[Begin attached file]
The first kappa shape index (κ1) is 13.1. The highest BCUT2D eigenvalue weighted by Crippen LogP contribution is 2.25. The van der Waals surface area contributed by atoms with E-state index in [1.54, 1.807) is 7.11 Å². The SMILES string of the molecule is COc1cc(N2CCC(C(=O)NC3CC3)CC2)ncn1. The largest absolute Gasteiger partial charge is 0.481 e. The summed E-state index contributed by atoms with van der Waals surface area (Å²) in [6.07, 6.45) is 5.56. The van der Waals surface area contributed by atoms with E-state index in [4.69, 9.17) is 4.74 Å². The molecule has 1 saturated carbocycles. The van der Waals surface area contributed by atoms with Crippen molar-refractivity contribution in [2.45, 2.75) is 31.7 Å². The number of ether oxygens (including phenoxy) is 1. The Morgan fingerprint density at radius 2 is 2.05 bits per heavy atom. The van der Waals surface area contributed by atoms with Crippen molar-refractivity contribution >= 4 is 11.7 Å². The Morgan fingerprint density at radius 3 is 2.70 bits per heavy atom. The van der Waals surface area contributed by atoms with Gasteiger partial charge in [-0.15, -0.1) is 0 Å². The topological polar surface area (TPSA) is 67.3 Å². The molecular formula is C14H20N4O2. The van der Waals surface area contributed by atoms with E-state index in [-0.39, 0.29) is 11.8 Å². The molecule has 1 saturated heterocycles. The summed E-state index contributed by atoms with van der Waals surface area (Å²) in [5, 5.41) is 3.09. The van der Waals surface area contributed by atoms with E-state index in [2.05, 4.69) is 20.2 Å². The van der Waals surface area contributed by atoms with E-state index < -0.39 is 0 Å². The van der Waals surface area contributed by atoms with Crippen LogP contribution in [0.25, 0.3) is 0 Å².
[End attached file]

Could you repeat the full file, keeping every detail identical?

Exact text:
The first kappa shape index (κ1) is 13.1. The highest BCUT2D eigenvalue weighted by Crippen LogP contribution is 2.25. The van der Waals surface area contributed by atoms with E-state index in [1.54, 1.807) is 7.11 Å². The SMILES string of the molecule is COc1cc(N2CCC(C(=O)NC3CC3)CC2)ncn1. The largest absolute Gasteiger partial charge is 0.481 e. The summed E-state index contributed by atoms with van der Waals surface area (Å²) in [6.07, 6.45) is 5.56. The van der Waals surface area contributed by atoms with E-state index in [4.69, 9.17) is 4.74 Å². The molecule has 1 saturated carbocycles. The van der Waals surface area contributed by atoms with Crippen molar-refractivity contribution in [2.45, 2.75) is 31.7 Å². The number of ether oxygens (including phenoxy) is 1. The Morgan fingerprint density at radius 2 is 2.05 bits per heavy atom. The van der Waals surface area contributed by atoms with Crippen molar-refractivity contribution >= 4 is 11.7 Å². The Morgan fingerprint density at radius 3 is 2.70 bits per heavy atom. The van der Waals surface area contributed by atoms with Gasteiger partial charge in [-0.15, -0.1) is 0 Å². The topological polar surface area (TPSA) is 67.3 Å². The molecular formula is C14H20N4O2. The van der Waals surface area contributed by atoms with E-state index in [-0.39, 0.29) is 11.8 Å². The molecule has 1 saturated heterocycles. The summed E-state index contributed by atoms with van der Waals surface area (Å²) in [5, 5.41) is 3.09. The van der Waals surface area contributed by atoms with E-state index in [2.05, 4.69) is 20.2 Å². The van der Waals surface area contributed by atoms with E-state index < -0.39 is 0 Å². The van der Waals surface area contributed by atoms with Crippen LogP contribution in [0.25, 0.3) is 0 Å².